We are grateful to all who entered our contest and those who contribute support and work to our efforts. We remain committed to publishing the most vital and talented truth tellers of our working class.

Friday, September 13, 2013

Who Are We Then?

Those who subscribe to the Blue Collar Review are familiar with the strong, well crafted poetry of Ed Werstein. Partisan Press is proud to announce a new collection of his work, entitled Who Are We Then.

Barbara Crooker, author of Radiance, Line Dance, More, and Gold writes about this collection, "Ed Werstein, in his new collection, asks, Who Are We Then? The answer is, it's all of us, people with good intentions, people who work in factories, folks watching the news: women "falling from factory windows in Bangladesh / while you wait in lines at Walmart." This is the world we live in, where "the richest one percent are guaranteed / their forty percent of the pie." Werstein writes poetry as manifesto; these are politically engaged poems that want to change the world. But it's also poetry as prayer: "Let the leftover bread feed the hungry. / / Let all soldiers return to hometowns / unchanged." Werstein says, "Let's write a new curriculum of love and understanding," and I say, "Amen."

An excerpt from the title poem shows the collection title to be a question more relevant than ever; a burning question all Americans need to ask:

sixteen civilians shot dead
in Kandahar
a soldier snaps
and sixteen die
mostly women and children
a soldier snaps
three tours of duty in Iraq
now deployed in Afghanistan
he snaps
sixteen dead.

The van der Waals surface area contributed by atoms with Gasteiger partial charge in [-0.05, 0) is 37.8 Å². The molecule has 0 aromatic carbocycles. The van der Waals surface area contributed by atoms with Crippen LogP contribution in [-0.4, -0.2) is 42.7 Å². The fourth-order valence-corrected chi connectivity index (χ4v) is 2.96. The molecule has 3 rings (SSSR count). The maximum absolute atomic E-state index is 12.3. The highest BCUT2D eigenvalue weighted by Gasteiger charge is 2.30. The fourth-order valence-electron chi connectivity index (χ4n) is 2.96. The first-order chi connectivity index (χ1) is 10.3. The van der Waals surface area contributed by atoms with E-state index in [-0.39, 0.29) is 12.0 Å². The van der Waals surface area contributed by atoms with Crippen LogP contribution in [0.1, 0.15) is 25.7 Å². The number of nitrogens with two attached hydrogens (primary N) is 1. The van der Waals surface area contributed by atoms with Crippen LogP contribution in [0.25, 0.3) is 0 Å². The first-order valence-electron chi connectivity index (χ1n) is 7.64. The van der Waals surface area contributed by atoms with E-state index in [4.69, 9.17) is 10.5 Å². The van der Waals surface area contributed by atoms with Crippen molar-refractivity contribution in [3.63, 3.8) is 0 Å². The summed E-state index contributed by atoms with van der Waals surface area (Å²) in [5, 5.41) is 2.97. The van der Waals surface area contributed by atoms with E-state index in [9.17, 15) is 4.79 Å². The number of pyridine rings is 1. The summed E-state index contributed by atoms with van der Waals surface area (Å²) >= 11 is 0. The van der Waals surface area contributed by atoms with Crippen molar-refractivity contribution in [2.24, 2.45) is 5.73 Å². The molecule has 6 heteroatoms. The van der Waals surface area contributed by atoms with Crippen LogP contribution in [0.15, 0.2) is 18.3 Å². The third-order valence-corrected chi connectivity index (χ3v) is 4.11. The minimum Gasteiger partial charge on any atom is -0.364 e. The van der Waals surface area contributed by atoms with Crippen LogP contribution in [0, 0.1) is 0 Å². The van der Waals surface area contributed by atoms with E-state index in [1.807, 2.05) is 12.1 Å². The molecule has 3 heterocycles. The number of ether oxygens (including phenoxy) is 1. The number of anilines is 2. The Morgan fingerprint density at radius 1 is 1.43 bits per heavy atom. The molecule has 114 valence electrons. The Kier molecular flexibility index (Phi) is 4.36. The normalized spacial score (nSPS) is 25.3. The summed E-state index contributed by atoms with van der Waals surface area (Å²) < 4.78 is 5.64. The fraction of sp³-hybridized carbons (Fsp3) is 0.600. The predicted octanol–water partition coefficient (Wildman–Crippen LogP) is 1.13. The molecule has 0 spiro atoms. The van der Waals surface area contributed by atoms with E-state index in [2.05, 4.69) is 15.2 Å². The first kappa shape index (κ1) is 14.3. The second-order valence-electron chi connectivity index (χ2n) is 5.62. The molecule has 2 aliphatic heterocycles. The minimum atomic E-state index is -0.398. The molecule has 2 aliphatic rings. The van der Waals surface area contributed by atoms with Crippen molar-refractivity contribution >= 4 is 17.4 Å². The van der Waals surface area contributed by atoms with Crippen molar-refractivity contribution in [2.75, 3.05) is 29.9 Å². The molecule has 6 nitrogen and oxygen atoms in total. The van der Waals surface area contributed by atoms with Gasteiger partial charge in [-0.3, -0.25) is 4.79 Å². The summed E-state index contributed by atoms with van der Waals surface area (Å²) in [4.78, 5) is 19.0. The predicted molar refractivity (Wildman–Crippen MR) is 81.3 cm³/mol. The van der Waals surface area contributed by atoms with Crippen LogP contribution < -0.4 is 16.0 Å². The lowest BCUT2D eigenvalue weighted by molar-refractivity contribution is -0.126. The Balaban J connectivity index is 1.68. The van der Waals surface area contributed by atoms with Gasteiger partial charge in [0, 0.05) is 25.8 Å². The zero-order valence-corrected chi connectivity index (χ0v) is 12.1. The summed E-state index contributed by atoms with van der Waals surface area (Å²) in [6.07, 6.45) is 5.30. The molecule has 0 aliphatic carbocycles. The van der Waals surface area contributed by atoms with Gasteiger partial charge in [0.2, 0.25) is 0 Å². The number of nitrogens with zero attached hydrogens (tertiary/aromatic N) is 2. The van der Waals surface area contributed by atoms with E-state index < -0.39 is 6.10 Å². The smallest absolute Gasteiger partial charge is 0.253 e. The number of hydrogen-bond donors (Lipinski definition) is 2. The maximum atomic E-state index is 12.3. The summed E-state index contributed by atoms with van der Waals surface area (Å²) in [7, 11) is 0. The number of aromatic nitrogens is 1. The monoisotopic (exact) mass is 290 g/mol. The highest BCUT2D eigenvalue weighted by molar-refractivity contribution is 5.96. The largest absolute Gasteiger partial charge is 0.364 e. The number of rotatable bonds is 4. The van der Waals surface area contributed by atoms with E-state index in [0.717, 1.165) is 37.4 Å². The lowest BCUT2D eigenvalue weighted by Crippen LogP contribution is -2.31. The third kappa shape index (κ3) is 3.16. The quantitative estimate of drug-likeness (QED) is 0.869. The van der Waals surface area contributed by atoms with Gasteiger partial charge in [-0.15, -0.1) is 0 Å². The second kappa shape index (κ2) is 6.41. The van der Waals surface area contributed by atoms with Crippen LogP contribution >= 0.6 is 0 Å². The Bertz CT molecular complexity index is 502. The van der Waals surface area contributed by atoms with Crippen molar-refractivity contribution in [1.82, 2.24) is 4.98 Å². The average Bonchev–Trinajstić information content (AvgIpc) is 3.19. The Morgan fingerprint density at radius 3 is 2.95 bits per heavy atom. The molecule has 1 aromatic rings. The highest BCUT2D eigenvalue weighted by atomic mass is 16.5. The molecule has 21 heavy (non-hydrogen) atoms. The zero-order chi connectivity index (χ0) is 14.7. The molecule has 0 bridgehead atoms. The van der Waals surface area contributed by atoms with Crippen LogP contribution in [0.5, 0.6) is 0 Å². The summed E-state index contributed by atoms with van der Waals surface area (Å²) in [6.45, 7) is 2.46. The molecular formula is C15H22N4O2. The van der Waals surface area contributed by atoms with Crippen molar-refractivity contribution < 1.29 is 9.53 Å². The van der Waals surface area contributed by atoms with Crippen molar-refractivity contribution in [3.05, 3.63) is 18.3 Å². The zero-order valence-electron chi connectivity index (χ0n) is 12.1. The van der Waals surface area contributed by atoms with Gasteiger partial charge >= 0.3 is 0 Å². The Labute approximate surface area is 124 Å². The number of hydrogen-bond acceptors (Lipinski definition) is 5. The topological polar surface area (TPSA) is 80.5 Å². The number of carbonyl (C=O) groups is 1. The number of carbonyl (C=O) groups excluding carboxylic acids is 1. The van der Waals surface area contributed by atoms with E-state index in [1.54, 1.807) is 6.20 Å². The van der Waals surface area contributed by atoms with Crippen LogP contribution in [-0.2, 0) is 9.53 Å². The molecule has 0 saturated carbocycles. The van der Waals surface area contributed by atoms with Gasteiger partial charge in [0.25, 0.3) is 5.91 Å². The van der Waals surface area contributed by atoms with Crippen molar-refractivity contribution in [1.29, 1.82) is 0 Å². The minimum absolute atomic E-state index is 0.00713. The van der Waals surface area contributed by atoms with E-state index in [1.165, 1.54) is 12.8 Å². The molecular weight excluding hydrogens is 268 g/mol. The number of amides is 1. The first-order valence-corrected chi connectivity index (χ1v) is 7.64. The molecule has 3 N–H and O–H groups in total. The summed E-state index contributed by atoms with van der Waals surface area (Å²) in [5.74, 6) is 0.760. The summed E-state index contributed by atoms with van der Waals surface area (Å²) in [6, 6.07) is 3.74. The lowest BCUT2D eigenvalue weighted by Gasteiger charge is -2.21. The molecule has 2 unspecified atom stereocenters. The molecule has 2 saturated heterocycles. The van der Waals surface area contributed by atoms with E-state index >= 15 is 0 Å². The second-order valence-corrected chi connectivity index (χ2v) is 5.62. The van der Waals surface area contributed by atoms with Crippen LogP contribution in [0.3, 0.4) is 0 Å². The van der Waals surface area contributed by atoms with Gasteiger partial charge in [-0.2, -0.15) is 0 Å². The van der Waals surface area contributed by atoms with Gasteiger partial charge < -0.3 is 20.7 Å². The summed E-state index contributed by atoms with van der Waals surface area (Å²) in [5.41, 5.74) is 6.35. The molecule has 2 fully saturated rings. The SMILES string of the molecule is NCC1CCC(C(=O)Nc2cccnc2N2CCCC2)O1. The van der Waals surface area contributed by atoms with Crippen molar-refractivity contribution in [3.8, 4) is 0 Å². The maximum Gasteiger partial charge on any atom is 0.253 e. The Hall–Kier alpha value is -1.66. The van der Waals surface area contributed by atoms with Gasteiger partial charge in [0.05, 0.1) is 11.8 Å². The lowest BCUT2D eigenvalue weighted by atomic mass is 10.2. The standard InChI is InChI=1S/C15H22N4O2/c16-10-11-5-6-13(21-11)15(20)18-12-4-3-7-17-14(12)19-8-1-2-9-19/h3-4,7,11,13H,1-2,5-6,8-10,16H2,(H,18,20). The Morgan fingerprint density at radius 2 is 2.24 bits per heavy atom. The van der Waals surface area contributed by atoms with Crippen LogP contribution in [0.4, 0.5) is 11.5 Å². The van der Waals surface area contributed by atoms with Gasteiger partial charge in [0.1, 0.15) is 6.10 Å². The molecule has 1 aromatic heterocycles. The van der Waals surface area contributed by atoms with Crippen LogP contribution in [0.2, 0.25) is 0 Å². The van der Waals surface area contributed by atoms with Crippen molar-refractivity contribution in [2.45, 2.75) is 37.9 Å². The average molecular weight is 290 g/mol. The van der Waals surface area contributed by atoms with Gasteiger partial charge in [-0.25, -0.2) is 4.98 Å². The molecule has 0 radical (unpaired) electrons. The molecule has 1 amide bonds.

and Hillary says,
that is not who we are.

well, who are we then?
are we the Marines who
unzipped and pissed
on their victims?

are we the soldiers who
burned the Quran?

are we Navy Seals who
steal across borders,
in midnight invasions,
to assassinate our prey
and anyone else who gets in the way?

are we predator drones
piloted by remote joystick jockeys
raining terror on guilty
and innocent alike

they see their kids each night
and never snap thinking about the ones they've killed.

are we people who fight
terror with terror?

This is the kind of poetry that is worthy of the name. This is the kind of truth telling, socially necessary and class conscious work that needs to be published and we are honored to make that happen. This flat-spined edition is available on our website for only $14.00 which includes postage.

Wednesday, July 31, 2013

Working People's Poetry Contest Winner

This year's entries we all so good that choosing a winner was exceptionally difficult. Most of the poems entered will be published in future issues of the Blue Collar Review.

The winner of the $100.00 grand prize is Joe Weil for his Poem, The First Time I Got Up Early. We had two runners up: Coney Island Dialectic by Dave Iasevoli and Burn Bright by Willie Wilson. Both of these poets win a one year subscription to our journal and have their fine poems posted as runners up on the Contest Winners page of our site. We are thankful for all who sent in such great poems.

Friday, June 28, 2013

Spring Issue Editorial